Ethiopia suggests ‘means testing’ international climate efforts
By John Parnell
Ethiopia has suggested means testing national obligations in the UN climate process by analysing GDP and emissions output every five years.
In what could prove a controversial submission to the UN climate agency, the UNFCCC, it proposes reclassifying nations from rich to poor and vice versa.
It also suggests that it believes more nations should contribute climate finance as efforts to raise $100bn a year continue.
The UNFCCC divides nations by their wealth as it was more than 20 years ago, and agrees to base actions on “common but differentiated responsibilities and respective capabilities”.
Many major emerging economies such as Brazil, Mexico, Qatar and Saudi Arabia are currently in the same category as the world’s poorest countries.
Wealthy countries listed in Annex I of the Convention agreed to adopt national policies to reduce emissions. Those also listed in Annex II committed to providing financial assistance to other nations.
“It is not only the greenhouse gas emissions of some developing countries that have dramatically increased since 1992. Their economies have also grown substantively,” reads the Ethiopian proposal.
“For these reasons, it will no longer be sufficient to leave mitigation requirements to the Annex I Parties identified 1992, and it may even no longer be sufficient to assign financial support requirements to the Annex II Parties identified as rich in 1992.
“Therefore, there is a global need to raise ambition for countering climate change more collectively than was seen as necessary in 1992.”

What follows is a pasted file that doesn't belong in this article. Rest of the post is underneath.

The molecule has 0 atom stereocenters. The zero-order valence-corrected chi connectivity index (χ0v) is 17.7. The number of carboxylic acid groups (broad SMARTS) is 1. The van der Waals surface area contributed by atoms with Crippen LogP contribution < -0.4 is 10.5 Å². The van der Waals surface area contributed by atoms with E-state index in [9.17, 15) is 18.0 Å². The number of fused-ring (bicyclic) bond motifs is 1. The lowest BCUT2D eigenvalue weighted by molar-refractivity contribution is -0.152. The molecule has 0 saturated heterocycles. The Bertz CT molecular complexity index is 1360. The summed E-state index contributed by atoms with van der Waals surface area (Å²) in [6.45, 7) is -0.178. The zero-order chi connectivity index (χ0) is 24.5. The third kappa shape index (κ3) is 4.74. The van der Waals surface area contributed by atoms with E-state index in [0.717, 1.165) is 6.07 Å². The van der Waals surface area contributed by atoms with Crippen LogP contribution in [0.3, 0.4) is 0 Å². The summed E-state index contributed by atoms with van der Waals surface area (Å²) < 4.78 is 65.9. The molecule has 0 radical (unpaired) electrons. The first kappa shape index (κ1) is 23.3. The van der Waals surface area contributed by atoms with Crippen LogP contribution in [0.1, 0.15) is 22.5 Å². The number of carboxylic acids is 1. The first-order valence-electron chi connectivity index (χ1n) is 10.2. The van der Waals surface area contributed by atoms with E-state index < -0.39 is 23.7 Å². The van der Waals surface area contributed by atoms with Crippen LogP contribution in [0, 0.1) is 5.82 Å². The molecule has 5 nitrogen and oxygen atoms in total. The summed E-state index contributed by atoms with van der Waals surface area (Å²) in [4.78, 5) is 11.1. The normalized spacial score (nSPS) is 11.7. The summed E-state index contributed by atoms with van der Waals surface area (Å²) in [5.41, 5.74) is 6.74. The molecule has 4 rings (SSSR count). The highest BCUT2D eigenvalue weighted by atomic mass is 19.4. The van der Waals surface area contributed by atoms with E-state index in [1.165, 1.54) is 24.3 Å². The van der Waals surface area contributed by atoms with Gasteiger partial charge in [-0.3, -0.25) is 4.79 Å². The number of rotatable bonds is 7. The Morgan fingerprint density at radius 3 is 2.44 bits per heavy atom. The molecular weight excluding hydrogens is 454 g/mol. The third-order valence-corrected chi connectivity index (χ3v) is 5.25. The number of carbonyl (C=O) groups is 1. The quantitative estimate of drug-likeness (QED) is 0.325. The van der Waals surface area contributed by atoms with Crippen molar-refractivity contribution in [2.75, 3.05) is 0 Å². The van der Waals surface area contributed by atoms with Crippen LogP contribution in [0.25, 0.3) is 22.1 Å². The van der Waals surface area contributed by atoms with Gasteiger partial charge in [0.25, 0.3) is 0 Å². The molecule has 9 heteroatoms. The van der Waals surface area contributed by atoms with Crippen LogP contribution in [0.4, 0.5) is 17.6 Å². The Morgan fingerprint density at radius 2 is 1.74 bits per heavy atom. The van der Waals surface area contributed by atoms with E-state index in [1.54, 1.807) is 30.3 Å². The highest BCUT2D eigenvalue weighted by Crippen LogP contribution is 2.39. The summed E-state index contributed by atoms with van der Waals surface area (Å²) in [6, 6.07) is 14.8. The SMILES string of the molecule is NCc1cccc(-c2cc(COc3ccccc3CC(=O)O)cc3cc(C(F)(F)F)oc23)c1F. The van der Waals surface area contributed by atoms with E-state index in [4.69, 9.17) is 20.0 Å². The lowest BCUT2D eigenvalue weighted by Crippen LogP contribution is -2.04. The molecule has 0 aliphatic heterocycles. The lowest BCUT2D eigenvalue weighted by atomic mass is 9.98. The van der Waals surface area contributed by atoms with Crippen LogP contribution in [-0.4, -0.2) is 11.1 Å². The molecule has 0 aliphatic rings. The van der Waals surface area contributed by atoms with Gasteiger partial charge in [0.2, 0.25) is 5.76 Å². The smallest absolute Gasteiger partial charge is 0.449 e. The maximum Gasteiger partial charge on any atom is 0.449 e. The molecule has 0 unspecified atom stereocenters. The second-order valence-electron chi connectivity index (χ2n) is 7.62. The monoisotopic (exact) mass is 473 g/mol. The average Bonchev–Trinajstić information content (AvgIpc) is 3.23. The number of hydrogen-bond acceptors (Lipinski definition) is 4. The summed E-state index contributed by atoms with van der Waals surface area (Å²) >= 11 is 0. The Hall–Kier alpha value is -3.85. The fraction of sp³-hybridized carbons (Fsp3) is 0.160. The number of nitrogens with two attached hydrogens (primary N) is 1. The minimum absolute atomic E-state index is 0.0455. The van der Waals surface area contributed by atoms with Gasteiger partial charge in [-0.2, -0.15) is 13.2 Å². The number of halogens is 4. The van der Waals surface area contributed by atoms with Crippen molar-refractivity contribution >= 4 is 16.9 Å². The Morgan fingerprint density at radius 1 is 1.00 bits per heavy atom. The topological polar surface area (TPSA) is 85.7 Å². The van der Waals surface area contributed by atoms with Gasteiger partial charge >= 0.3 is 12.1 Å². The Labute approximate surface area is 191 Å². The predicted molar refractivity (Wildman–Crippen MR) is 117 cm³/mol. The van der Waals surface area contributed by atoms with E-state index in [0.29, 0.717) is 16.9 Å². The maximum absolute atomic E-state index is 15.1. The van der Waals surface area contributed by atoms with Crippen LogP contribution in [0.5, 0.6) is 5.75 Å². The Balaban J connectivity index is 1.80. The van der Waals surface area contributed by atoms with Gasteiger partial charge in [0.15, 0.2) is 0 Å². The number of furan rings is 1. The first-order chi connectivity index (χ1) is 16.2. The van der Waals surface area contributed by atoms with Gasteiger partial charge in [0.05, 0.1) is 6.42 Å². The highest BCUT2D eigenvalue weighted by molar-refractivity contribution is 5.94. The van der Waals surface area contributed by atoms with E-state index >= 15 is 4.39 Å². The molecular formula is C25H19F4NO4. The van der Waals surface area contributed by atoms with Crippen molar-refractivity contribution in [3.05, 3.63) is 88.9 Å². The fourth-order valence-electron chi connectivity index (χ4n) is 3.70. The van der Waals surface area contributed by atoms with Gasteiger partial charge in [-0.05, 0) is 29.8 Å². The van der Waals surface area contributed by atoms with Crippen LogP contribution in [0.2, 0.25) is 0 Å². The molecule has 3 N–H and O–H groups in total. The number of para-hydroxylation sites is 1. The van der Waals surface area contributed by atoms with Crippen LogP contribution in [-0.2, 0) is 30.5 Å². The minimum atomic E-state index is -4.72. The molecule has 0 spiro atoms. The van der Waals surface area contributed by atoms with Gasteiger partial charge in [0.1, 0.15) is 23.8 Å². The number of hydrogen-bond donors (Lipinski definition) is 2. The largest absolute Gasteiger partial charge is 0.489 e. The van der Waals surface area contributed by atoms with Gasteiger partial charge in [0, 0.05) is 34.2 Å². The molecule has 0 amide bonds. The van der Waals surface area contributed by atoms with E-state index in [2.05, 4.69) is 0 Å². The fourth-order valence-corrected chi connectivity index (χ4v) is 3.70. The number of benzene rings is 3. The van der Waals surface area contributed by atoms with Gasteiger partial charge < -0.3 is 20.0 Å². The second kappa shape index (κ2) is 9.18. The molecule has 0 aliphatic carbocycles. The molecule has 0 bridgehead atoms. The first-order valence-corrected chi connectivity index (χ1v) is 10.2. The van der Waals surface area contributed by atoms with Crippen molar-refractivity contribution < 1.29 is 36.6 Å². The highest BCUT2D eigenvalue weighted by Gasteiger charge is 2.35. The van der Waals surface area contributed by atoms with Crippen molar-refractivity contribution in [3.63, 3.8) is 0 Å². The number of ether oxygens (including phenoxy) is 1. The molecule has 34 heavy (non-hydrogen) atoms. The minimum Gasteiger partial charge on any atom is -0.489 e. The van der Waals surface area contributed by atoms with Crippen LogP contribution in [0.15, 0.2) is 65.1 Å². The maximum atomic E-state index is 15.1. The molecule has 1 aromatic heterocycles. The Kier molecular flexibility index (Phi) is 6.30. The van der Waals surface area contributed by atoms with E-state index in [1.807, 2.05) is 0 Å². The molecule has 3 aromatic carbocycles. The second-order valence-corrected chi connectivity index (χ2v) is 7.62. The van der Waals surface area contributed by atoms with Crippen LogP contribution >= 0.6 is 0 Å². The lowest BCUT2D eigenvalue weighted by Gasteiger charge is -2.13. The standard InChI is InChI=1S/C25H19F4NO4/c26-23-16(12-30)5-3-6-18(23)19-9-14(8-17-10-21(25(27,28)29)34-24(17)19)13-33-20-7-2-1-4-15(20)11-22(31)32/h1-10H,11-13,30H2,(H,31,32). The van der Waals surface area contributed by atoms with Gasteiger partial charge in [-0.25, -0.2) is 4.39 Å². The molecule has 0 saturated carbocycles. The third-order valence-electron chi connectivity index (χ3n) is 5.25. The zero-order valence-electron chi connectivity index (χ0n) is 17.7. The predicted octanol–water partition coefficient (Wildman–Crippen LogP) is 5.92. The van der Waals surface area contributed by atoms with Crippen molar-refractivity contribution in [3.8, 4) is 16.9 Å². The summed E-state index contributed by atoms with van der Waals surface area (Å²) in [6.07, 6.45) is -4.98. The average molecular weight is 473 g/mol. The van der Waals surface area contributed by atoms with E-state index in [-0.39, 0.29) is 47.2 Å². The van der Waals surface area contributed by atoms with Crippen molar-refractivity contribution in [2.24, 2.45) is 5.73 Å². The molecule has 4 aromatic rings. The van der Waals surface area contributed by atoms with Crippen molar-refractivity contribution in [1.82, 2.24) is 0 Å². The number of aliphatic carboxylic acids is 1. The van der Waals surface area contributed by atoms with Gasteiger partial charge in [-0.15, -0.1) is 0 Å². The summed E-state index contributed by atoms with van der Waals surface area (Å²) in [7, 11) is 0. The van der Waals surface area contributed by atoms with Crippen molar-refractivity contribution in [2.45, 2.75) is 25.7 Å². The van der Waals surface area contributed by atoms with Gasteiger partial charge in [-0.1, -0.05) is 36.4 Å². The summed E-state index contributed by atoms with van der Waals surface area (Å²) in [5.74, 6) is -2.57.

It suggests a uniform equation assessing a whether a nation has run out of its “atmospheric space” or put simply, its population has emitted more than its fair share of greenhouse gases.
Those that have would be classified as Annex I and required to reduce their emissions, along with the wealthy nations from the convention’s signature.
A similar review would be conducted to see if GDP and GDP per head of population were sufficiently high for that nation to take on financial commitments to help others reduce emissions.
A similar plan was proposed by Russia in 2011 ahead of the summit in Durban but was rejected out of hand.
It could be more warmly received coming from Ethiopia, which has a reputation for a being relatively progressive on climate change and renewable energy.
The country is keen to exploit its geothermal resources for its own benefit and that of the region.
The EU has stressed that a global deal needed China and other big emitters to be involved if we are to have an adequate deal.
“In breaking with the past, this new system reflects the reality of today’s mutually interdependent world,” Isaac Valero-Ladron, spokesman for EU climate change commissioner Connie Hedegaard told RTCC.
“All countries, developed and developing alike, need to take on commitments that have equal legal weight. Developing countries, led by China, already emit more greenhouse gas than the developed world and by 2020 it is estimated they will be responsible for around two-thirds of global emissions,” he added.
“The EU would have liked to see the new system in place very much earlier. But many of the big emitters were not ready for that yet. In accepting the Durban outcome they have agreed to be ready by 2020 at the latest.”